By Sarah Ambe

I distinctly remember back in 2014, a conversation at an event, with a Child and Adolescent Mental Health Commissioner, just after the launch of the Children’s and Families’ Act 2014. The conversation was along the lines of that the Act promised to deliver more support for the families of children and young people who do not get enough support each and every day with short breaks and respite. The commissioner asked me, as a parent carer, rather than a professional, what I would do if I was commissioning services. My answer was, “look after the parents first, the next of kin, because if they don’t get enough opportunity to be strong for their child, then the whole thing can be unbalanced and fall over.”

Sarah Ambe

It can be a difficult, vicious circle, and very isolating. Caring can affect a carer’s emotional wellbeing, and they are more likely to experience stress, anxiety, and depression than non-carers. A Carer’s UK study in 2015 mentioned that 84% of parent carers feel more stressed than non carers. Whether caring for a very sick child with life limiting prognosis, or a child that is displaying violent challenging behaviour, either of these are extreme stressors that will take us to the edge of our mental wellbeing, everyone’s caring journey is unique and carries its own challenges. My eldest was diagnosed with Dyspraxia in 2005 when she was 7 years old, and we were fortunate to have someone explain how to work together with occupational therapy to ensure we had the right input to support her. It was not easy at school, mathematics and science areas where support fell short, and school labelled her a “troublemaker” rather than someone who needed more help in those areas. Anyone who has worked with a family who has a disabled child understands that every single person has unique individual needs, and to break the needs down into a “social prescription” of need can help that parent or child’s journey. Imagine also being a hospital inpatient for 25 years sectioned, and wishing to return to a home that that person has not seen for all that time, how can we enable someone to pick up a meaningful life again?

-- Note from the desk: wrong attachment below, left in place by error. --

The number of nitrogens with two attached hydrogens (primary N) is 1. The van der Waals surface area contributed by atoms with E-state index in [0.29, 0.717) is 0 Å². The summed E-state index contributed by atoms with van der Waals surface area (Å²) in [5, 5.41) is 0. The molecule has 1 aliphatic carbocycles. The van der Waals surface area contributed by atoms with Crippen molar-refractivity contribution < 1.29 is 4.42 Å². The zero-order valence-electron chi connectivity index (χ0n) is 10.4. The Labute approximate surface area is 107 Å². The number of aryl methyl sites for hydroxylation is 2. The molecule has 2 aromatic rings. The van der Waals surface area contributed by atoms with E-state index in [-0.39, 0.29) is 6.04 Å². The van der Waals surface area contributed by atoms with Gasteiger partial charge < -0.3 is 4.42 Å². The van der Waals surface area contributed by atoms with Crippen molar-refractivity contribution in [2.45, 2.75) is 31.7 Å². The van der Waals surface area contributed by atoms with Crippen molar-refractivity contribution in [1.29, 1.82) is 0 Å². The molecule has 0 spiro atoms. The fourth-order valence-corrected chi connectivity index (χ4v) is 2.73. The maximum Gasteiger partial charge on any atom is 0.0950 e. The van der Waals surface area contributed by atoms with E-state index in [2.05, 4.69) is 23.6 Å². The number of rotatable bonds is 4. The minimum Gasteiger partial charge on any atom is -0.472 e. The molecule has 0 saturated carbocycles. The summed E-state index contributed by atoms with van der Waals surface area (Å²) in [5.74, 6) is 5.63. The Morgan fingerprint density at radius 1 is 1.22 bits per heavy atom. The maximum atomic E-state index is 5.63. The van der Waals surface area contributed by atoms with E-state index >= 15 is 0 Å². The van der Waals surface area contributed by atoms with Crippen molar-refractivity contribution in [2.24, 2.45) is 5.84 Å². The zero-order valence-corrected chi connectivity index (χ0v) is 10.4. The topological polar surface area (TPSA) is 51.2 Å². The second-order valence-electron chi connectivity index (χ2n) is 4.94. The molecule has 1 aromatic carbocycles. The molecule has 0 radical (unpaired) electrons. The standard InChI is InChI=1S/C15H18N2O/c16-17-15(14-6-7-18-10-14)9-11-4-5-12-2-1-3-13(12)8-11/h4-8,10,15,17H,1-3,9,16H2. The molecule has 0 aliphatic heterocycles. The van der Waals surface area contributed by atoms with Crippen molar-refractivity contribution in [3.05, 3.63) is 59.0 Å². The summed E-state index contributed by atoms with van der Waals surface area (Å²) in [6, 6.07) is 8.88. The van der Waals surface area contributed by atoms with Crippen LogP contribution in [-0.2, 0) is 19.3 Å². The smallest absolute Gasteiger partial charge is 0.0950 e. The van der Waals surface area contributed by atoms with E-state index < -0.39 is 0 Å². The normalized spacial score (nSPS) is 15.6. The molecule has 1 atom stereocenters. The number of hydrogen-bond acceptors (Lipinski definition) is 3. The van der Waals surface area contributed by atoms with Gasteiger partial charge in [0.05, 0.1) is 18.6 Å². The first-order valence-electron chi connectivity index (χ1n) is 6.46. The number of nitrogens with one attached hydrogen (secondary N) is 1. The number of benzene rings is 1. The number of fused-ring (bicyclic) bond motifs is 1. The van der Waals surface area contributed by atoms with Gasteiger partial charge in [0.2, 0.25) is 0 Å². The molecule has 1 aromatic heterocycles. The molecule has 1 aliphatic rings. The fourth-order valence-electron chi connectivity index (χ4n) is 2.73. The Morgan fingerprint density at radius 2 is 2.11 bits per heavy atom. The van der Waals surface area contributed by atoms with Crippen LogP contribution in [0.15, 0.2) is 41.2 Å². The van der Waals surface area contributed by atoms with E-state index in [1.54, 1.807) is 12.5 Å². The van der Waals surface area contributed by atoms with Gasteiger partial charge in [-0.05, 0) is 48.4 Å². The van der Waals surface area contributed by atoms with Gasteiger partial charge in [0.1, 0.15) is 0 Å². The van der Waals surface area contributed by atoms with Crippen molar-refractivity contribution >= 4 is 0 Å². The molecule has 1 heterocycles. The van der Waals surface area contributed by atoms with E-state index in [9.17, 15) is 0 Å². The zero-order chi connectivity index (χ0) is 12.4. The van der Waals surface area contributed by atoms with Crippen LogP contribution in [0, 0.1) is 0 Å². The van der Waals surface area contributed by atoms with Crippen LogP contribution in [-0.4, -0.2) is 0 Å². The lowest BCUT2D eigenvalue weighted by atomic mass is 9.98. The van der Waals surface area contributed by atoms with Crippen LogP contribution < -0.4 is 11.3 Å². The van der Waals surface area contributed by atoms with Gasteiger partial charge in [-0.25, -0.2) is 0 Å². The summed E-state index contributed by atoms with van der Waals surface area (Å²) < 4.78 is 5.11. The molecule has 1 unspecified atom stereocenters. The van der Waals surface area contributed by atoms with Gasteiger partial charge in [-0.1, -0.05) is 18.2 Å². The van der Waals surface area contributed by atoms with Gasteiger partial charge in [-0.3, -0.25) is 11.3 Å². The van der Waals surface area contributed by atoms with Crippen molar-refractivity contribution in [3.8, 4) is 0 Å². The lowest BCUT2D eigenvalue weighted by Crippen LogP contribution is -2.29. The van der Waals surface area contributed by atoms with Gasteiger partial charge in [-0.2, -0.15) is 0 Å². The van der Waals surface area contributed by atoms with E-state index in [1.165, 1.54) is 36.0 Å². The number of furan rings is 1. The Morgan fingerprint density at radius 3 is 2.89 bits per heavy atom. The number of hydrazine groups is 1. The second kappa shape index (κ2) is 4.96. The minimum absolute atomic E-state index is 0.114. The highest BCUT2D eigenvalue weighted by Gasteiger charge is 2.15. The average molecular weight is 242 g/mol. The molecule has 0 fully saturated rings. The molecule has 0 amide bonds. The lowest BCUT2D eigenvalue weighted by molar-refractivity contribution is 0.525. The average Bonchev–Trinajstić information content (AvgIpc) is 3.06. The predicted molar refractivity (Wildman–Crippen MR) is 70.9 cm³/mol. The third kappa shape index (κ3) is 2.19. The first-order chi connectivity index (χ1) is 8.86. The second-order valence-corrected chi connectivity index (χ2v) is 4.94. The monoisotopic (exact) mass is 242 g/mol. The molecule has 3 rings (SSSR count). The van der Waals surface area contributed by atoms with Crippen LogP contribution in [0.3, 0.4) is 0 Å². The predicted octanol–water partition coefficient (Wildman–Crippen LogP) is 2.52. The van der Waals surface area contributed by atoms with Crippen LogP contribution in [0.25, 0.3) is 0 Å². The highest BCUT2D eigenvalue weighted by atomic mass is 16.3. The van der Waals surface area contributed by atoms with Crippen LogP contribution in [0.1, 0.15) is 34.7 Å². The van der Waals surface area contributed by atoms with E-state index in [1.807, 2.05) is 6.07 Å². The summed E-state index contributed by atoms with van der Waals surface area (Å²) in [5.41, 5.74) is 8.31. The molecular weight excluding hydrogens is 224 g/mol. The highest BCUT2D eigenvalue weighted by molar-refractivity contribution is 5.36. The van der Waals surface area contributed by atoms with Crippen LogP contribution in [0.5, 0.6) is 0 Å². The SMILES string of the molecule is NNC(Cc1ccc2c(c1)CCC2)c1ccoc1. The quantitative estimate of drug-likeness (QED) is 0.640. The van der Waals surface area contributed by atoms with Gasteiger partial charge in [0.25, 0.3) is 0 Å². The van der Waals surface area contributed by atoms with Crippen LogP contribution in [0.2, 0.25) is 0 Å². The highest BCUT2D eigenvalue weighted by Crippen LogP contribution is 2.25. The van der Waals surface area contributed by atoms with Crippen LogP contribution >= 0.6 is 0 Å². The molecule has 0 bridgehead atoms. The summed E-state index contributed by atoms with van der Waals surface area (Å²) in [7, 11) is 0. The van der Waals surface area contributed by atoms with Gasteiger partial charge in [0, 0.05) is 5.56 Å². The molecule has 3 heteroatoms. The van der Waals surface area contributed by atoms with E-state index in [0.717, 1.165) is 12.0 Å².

Without being political, local authority and central government budgets have been squeezed when it comes to support for families and siblings of disabled children and adults. Parents never get a roadmap either of knowing what their rights are unless they seek it out and do lots of research. At Catalyst Care Group across our Communities brands of Leaf Complex Care, Nurseline Community Services and Unique Community Services, we work support our Registered Managers with a Family Relationship Manager who does a lot of the day-to-day support, care plans and liaison with the clinicians who support the service user. However, when I joined Catalyst over 4 months’ ago, we realised that there was a need to do more to support families. That is when we decided to create a role for a Family Care Navigator.

Fast forward over 7 years and a pandemic later, parents and families have had to move to a more virtual world of support access, where their needs are real and tangible every day. They cannot virtually care for their children, and their need for support is greater than ever. During therapeutic work in advocacy, advice, and support, I would often ask a parent, “when did you last have a date night, or did something for yourself?” The answers were usually accompanied with a snort or shrugging of the shoulders. Self-care is something that we parent carers often have last on a very long list of tasks that must be completed for our child every day.

Vanessa joined us in July 2021 to support more families more holistically with a 360 wraparound of services that we can support and signpost to. This includes benefits, accommodation/housing, emotional, social and access to further support, whether that is access to activities, short breaks, or even advocating on behalf of a family to gain further support or interventions for the individual or wider family group. This is a journey we are excited to be on in partnership with our families, perhaps with training and development for parents to be able to advocate for their own needs, looking what a longer-term picture might look like for them, access to education, training, or work, enabling a brighter future that does not include just caring. I have always believed in the mantra “knowledge is power!” and that is true of my own parent carer journey, it has equipped me for the career that I love and chose, to help support other people to live their best lives.

To continue the conversation or to find out more, please get in touch!